• Join over 1.2 million students every month
  • Accelerate your learning by 29%
  • Unlimited access from just £6.99 per month

Investigation Into How Grouping Words Can Affect Memory

Extracts from this document...


´╗┐Investigation Into How Grouping Words Can Affect Memory Table of contents Summary 2 Introduction 2 Method 4 Results 5 Discussion 6 References 7 Appendix 8 Summary The hypothesis states that the participants given the grouped words will remember more words in a recall test than those given the ungrouped words. This study aims to test this hypothesis by providing ten participants with the grouped word list and ten with the ungrouped word list and comparing the scores of the recall test. The results suggest that there is a difference between the ability to recall words between the two which supports this hypothesis. Introduction The aim of this study is to see how grouping words has an effect on memory. Memory can be defined as the processes that are used to acquire, store, retain and later retrieve information about events that have happened in the past. An individual?s memory for things that have happened in the immediate past or present is referred to as short-term memory (STM) and the memory for events that have happened in the more distant past is referred to as long-term memory (LTM). (Cardwell & Flanagan, 2003) STM is fairly limited in capacity and rapidly deteriorates unless it is preserved through rehearsal; memories do not last very long. LTM is relatively permanent storage with unlimited capacity. (Flanagan, 2000) There are three major processes involved in memory: encoding, storage and retrieval. ...read more.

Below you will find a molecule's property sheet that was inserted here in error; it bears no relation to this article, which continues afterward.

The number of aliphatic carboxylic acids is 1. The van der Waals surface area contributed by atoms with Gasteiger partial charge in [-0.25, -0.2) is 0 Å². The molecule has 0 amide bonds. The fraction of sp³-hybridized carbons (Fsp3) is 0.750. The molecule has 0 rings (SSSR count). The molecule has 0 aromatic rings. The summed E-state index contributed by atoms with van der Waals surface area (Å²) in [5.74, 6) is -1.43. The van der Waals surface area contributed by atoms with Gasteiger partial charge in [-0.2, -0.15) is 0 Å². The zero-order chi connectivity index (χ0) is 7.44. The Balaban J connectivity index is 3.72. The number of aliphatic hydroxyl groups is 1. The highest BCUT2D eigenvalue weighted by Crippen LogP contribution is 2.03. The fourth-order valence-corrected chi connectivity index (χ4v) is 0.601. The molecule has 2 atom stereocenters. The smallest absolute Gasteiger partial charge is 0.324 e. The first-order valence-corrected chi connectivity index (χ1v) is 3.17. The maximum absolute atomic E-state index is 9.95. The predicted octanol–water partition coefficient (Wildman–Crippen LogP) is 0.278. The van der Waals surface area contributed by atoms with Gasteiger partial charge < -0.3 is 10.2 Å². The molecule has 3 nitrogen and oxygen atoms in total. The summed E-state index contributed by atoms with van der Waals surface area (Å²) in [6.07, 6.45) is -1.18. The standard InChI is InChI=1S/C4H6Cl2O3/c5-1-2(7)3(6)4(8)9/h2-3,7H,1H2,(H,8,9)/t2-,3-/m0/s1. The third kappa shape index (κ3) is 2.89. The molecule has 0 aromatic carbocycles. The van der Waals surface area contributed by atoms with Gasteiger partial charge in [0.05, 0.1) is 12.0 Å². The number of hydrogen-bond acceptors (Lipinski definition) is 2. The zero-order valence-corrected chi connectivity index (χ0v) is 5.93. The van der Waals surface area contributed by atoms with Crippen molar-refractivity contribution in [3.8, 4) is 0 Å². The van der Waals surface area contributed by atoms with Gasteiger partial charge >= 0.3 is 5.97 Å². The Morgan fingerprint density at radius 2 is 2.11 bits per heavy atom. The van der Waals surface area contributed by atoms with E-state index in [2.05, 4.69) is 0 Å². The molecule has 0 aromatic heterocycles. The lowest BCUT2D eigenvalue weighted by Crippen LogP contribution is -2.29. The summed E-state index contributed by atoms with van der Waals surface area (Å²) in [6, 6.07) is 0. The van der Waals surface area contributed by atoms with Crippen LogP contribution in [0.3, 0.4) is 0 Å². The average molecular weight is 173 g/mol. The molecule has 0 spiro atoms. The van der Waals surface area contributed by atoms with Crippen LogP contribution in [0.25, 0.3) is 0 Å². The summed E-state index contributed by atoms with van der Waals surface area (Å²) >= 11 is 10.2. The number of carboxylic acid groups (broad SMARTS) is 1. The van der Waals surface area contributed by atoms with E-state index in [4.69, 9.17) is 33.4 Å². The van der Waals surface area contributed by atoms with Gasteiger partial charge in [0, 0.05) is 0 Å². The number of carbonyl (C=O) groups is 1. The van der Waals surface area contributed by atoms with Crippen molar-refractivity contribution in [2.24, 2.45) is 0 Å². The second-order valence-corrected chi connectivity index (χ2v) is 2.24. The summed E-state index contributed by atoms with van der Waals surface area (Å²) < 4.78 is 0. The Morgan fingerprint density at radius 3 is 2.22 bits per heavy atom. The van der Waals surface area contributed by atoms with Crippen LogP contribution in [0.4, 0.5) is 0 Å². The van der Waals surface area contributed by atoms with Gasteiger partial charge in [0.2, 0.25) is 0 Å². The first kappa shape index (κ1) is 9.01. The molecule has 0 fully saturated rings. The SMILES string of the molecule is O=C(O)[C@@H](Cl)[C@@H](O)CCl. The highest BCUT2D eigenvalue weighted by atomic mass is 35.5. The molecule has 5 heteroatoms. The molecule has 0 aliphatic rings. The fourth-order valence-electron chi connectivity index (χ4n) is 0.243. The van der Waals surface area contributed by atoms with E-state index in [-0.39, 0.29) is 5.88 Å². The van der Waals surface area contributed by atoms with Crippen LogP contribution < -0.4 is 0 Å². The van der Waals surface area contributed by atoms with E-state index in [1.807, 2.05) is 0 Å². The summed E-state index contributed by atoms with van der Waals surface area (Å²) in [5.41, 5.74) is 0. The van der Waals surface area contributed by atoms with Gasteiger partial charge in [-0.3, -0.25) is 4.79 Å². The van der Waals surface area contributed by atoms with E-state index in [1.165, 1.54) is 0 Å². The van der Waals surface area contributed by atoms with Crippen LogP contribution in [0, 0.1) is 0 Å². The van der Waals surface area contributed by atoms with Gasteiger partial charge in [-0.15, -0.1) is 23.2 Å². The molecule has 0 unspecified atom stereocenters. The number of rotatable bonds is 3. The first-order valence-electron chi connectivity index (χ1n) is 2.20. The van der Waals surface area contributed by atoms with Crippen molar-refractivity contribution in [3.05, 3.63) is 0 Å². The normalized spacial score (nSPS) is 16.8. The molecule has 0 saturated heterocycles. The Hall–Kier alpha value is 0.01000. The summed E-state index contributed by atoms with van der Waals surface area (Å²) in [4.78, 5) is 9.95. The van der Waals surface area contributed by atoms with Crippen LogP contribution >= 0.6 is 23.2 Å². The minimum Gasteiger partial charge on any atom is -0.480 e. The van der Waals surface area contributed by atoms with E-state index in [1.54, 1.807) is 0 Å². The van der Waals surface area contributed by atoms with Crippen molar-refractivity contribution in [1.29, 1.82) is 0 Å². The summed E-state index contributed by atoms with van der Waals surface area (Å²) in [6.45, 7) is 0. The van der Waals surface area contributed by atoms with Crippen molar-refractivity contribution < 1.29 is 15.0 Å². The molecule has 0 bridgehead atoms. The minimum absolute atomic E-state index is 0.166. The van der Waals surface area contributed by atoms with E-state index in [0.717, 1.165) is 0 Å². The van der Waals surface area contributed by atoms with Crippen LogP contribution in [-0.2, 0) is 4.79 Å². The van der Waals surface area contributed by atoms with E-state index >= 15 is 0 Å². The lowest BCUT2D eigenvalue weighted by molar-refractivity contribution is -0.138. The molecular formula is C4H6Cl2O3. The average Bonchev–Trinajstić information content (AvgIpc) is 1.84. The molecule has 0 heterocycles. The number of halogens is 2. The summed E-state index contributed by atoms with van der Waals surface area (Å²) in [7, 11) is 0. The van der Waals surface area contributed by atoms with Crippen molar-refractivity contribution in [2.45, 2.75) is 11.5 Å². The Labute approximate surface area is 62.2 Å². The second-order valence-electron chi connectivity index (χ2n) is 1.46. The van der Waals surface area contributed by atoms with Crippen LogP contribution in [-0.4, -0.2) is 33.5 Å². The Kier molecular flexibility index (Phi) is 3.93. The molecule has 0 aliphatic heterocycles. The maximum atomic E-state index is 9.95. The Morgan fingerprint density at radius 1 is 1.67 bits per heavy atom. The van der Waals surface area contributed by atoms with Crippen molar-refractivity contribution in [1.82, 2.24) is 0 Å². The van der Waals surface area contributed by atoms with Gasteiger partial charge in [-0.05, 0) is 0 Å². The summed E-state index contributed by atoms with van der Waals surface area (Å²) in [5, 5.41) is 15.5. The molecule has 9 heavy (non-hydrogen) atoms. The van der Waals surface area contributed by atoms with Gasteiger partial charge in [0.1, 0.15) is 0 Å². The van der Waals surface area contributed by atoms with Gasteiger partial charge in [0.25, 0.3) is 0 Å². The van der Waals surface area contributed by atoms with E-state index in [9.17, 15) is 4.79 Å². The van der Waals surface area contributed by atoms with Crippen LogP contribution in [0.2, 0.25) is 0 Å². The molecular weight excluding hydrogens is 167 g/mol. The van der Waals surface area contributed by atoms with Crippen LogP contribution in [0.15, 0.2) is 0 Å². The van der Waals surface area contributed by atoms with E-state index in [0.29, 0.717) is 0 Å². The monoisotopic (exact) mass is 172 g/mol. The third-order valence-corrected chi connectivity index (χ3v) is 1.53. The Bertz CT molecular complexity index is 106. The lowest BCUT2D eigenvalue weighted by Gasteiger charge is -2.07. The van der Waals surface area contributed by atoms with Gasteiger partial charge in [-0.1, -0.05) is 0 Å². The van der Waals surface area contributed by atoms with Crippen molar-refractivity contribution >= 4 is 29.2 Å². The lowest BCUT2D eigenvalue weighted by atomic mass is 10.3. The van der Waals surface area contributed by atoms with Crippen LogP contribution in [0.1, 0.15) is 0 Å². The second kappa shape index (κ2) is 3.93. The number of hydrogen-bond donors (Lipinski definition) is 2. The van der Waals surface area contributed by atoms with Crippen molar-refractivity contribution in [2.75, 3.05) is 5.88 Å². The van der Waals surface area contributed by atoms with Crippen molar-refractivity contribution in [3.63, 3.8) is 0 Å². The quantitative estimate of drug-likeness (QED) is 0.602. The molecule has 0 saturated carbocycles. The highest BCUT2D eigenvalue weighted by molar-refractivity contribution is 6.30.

The term chunking was devised by Miller in 1956. (Coon & Mitterer, 2009) His study, the magic number seven, showed that the capacity of the STM is around seven items, give or take two items. Miller showed that if we chunk together a string of twenty letters or numbers into seven meaningful items, we could remember them where we could not remember twenty items for immediate recall. My directional hypothesis is that the participants given the grouped words (list A) will remember more words in a recall test than those given the ungrouped words (list B) My null hypothesis is that any difference between the two groups will be down to chance Method I used a laboratory experiment for my research as it is most appropriate to the study of memory. A laboratory experiment is performed in a controlled environment where the researcher has direct control over the variables. The independent variable in my experiment is which list of words each participant received. There were two lists containing the same words. In list A, the words were grouped into categories while in list B the words were randomised. The dependant variable in my experiment is the number of words recalled by each participant through a simple memory test. For my experiment I compiled a list of twenty words which could be grouped into five categories. ...read more.